Charles Dunbar ◆ October 21, 2014
Mountains are powerful places. Not just in terms of majesty or picturesque beauty found in nature photography, but often the source of powerful folklore and local legends. Any culture that lives in or around mountains tells stories about them, and the fanciful denizens that live within them. Whether it be from the mystery of forests growing up the sides, or the sheer scope of them rising high into the air, people look at mountains in awe or reverence, and allow their minds to wander.
The folklore of Japan is no exception. From sacred mountain kami, to mystical ogres and even more fanciful creatures, the mountains of Japan have played host or setting to countless tales of wonder, and occasionally woe. These are places not just of rich creative power, but often symbolically real power, which draw people onto their slopes in search of the fantastic, or a deep inward journey. Seclusion on the sides of mountains has been greeted with respect and satire over the centuries, with a select few calling these places home full time. History and lore speak of men such as the yamabushi, who use the power of the mountains to further their ascetic pursuits and magical skills, and also of yokai like the tengu and the kijo, who prowl the slopes seeking out prey.
Much of this mountain lore has been historically established. The four “major mountains” of Japan- Fujizan, Hieizan, Kuramazan, and Osorezan- are practically kami in their own right. Hieizan and Kuramazan are the ancestral homes to Tendai and Shingon Buddhist schools, and the latter holds claim to the largest cemetery in Japan. Both are places of incredible spiritual and vital power, and are home to monasteries and men of learning, who elect to live on their slopes in the pursuit of enlightenment or perfection. Fujizan is often depicted in art and culture as a symbol of Japan as a nation, occasionally synonymous with the spiritual landscape and people it towers over. And Osorezan is a caldera of sulfur and volcanic ash, unfit for habitation, but viewed as the gateway between the lands of the living and the lands of the dead, where pilgrims visit departed loved ones before the journey into the afterlife begins.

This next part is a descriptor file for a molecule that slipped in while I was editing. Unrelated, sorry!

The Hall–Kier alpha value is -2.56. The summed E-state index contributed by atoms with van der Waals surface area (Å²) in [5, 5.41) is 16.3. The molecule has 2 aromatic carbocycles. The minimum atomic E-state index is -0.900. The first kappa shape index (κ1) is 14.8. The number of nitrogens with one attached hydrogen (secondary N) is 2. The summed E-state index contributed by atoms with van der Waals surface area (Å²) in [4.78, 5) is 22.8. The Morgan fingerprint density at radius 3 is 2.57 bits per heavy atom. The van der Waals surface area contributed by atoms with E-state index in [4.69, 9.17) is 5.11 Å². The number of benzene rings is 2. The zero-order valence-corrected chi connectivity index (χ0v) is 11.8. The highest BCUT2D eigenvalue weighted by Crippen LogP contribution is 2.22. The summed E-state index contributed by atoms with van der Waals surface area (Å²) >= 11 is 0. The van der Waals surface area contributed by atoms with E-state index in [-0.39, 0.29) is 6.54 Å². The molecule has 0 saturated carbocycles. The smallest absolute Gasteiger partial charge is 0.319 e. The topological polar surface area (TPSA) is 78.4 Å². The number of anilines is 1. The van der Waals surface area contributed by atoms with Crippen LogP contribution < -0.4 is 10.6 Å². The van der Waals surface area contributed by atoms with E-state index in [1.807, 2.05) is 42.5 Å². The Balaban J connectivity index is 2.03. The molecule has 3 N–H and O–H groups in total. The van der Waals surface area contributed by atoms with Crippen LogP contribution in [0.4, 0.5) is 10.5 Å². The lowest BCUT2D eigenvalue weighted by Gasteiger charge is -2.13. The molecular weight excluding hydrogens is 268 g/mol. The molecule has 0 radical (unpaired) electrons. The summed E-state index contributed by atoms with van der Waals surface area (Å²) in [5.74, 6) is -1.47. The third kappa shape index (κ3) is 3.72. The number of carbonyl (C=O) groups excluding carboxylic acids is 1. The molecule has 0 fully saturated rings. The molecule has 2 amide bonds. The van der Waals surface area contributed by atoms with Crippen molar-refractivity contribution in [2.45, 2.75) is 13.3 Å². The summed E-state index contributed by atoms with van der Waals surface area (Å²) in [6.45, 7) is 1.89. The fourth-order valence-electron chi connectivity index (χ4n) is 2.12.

But mountains aside from these great four are still scene both culturally and historically as places of power. The scholar Yanagita Kunio wrote of the power of mountains in his book Tono monogatari, where he spoke of them as retreats for people displaced by Japanese society who desired shelter from the onrush of civilization. Whether by force or by choice, these “yamabito” as he called them would eek out existences high above the plains, where the inherent magic of the mountain would transform them into something unique, and mighty. Occasionally these transformed men would come into contact with the descendants of those who displaced them, and conflict would ensue.
The kijo represent one of these legendary intersections between man and monster. Kijo, often dubbed “female oni” by writers and scholars, are often said to live in caves up high in the mountains. The most famous ones- Onibaba and the Yama-uba- are frightening femme fatales, known for ambushing or luring travelers into their caves, where they would be slow-roasted on a spit, while the hag looked on. Pregnant women were a favorite target for the Onibaba, as she sought redemption for failing to acquire the liver of an unborn baby for her mistress while she was alive. The Yama-uba was a mighty creature that strung her victims upside-down and bled them dry, initially for her own use, and later as the guardian of the hero Kintaro as she nursed and raised him. The Yama-uba’s transformation from hag to fiery mother figure might not have been attributed to the mountains, but they were her home regardless.
And then there were the tengu, avian horrors supposedly twisted by anger and mountain magic until they were large, humanoid crow-things, that swooped down from those sacred places to sow trouble and discord on the people below. Inhumanly strong, vicious fighters, and capable of flying great distances, stories of the tengu snatching up women, children, animals, and crops were commonplace in many of the areas Yanagita visited in the late 19th century. But stories of their presence were recorded as far back as the Heian period, when pilgrims and travelers recorded meeting with red-faced men living on the sides of mountains. He inferred that many were related to the people forced upwards as the Japanese ancestors emigrated to the islands, but that they were more than simple monsters, and capable of great learning. Tales of tengu transforming after meeting with Buddhist ascetics are found in the literature, and some of the greatest of the yamabushi, like the powerful Sojobo, are often said to possess tengu powers themselves.
Whatever the case might be, legends like these speak to the power and respect ascribed to the mountains of Japan. But this reverence is almost universal in cultures the world over. The Japanese yokai just happen to have better PR.